In 2005, 5197 Hispanic MEPS-HC respondents (weighted sample size = 27,070,906), ≥18 years of age, reported visiting a healthcare provider within the 12 months preceding data collection. Socio-demographic and related characteristics of Hispanic respondents--by ethnic subgroup designation--are presented in Table Table1.1. Males and females were represented fairly equally except among Dominicans, where there were significantly fewer males. Overall, Cubans tended to be older and more likely to have a high school education and a higher family income. A large percentage of respondents from all subgroups lived in an urban area. Puerto Ricans were most likely to have private health insurance (57.3%) versus Dominicans who were least likely (32.5%). Lack of health insurance was highest among Mexicans and Central/South Americans. Cubans were most likely to have a USC (68.5%), compared with Central/South Americans who were the least likely (49.7%).
As displayed in Figure Figure11 and Table Table2,2, between a third and two-thirds of Hispanic respondents reported that their healthcare provider "always" listened to them carefully, explained things so that they understood, and showed respect for what they had to say. Collectively, respondents were less inclined to indicate that their healthcare provider "always" spent enough time with them. Among those with a USC, approximately 50-60% of respondents overall reported that their healthcare provider "always" asked them to help make healthcare decisions and showed respect for treatments (see Figure Figure22 and Table Table22).
After controlling for the effects of all socio-demographic and related characteristics outlined in Table Table1,1, as compared to Other Hispanics, very few differences emerged in perceptions of healthcare providers' communication behaviors across ethnic subgroups. Of note, as compared to Other Hispanics (reference group = 1.00), Puerto Ricans were more likely to report that their healthcare provider "always" showed respect for what they had to say (OR = 2.16, 95% CI 1.16-4.03). Both Puerto Ricans (OR = 2.28, 95% CI 1.06-4.92) and Mexicans (OR = 1.88, 95% CI 1.02-3.46) were more likely to indicate that their healthcare provider "always" spent enough time with them as compared to Other Hispanics. As compared to Other Hispanics, Central/South Americans were less likely to report that their healthcare provider "always" asked them to help make healthcare decisions (OR = 0.46, 95% 0.23-0.95).
This is the first study, to our knowledge, where influence of Hispanics' self-reported ethnic subgroup designation--Central/South American, Dominican, Cuban, Puerto Rican, Mexican, Other--on perceptions of their health care providers' communication behaviors during clinical encounters was examined. While significant health-related differences across Hispanic subgroups have been reported previously [6-8], the experiences among members of various Hispanic subgroups related to self-reported interactions with health care providers were more alike than they were different. While our findings somewhat contradict previous research, they do suggest that other underlying factors besides ethnic subgroup may influence the quality of perceived interactions with health care providers.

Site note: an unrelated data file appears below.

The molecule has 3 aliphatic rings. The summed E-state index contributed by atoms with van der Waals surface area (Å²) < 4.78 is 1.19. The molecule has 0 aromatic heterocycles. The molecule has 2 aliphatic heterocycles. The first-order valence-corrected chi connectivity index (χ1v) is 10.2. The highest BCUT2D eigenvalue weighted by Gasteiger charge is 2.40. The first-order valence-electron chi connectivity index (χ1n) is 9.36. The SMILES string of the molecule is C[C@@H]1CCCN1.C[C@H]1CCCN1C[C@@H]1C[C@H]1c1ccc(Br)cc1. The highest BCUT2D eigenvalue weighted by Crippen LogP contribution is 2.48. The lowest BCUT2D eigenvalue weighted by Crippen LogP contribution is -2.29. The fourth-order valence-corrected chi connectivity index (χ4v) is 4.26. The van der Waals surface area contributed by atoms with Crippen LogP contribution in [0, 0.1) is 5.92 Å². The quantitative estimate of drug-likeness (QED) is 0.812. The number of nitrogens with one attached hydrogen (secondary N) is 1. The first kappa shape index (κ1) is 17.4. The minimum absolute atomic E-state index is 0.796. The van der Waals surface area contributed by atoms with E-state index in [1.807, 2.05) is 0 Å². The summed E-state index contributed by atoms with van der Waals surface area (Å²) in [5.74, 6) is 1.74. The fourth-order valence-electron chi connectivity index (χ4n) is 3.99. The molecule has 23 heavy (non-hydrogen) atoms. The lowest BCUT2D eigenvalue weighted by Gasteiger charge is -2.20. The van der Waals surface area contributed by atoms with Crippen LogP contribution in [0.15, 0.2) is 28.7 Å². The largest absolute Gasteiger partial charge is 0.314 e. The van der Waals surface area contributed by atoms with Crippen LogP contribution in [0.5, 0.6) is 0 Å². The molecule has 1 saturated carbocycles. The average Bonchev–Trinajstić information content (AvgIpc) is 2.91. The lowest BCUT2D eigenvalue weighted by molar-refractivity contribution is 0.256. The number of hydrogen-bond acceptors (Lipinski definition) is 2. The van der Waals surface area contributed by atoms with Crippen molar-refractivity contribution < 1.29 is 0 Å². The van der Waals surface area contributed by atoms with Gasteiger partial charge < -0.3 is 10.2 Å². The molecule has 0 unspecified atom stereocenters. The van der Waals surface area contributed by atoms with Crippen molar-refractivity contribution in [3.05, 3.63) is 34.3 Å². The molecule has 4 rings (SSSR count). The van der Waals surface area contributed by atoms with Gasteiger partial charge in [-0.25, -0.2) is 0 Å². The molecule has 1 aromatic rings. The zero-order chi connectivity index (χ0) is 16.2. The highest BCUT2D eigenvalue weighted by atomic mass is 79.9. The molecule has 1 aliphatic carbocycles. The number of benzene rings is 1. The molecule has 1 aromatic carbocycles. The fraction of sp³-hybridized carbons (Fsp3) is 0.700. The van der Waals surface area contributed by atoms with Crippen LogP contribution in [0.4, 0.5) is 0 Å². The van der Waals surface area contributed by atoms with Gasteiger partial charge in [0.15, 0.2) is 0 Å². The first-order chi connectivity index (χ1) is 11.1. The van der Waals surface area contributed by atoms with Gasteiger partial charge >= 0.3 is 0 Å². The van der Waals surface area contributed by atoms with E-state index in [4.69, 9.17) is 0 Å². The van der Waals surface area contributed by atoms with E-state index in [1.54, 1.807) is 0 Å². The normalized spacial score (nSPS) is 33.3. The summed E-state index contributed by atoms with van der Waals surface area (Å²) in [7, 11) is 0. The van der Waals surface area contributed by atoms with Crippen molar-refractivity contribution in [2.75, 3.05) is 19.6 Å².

Importantly, established health services utilization models [14-16] were used to guide our selection of nine socio-demographic variables for inclusion in our multivariate models, including language preference for interview. Hence, our findings indicate that the few differences between ethnic subgroups we noted could be explained by other socio-demographic variables not included in our multivariate models. Degree of acculturation could perhaps be an important construct that may differentiate Hispanics' perceived interactions with health care providers. While acculturation can be defined and measured different ways, language preference (English or Spanish) has been used as a proxy for acculturation in previous studies [6,18]. Therefore, when possible it may advantageous to measure acculturation using a more robust instrument such the Short Acculturation Scale for Hispanics which includes measures of not only language use, but also items pertaining to media use and ethnic social relations .
Reported measures of "respect" (for Puerto Ricans) and adequate time spent in the medical encounter were highest (for Mexicans and Puerto Ricans) among groups which tended to have the most confident use of English in the survey. Also, it must be noted that the Puerto Rican subgroup were most likely to have private health insurance. Thus, there may be other factors related to acculturation that differs among subgroups, but could not be completely captured in our language covariate. Further, although we controlled for whether or not respondents had a USC, the significant finding among Central/South Americans who felt less involved in health care decision-making may be related to an unmeasured factor that also made them least likely to report receiving care from a consistent, usual source.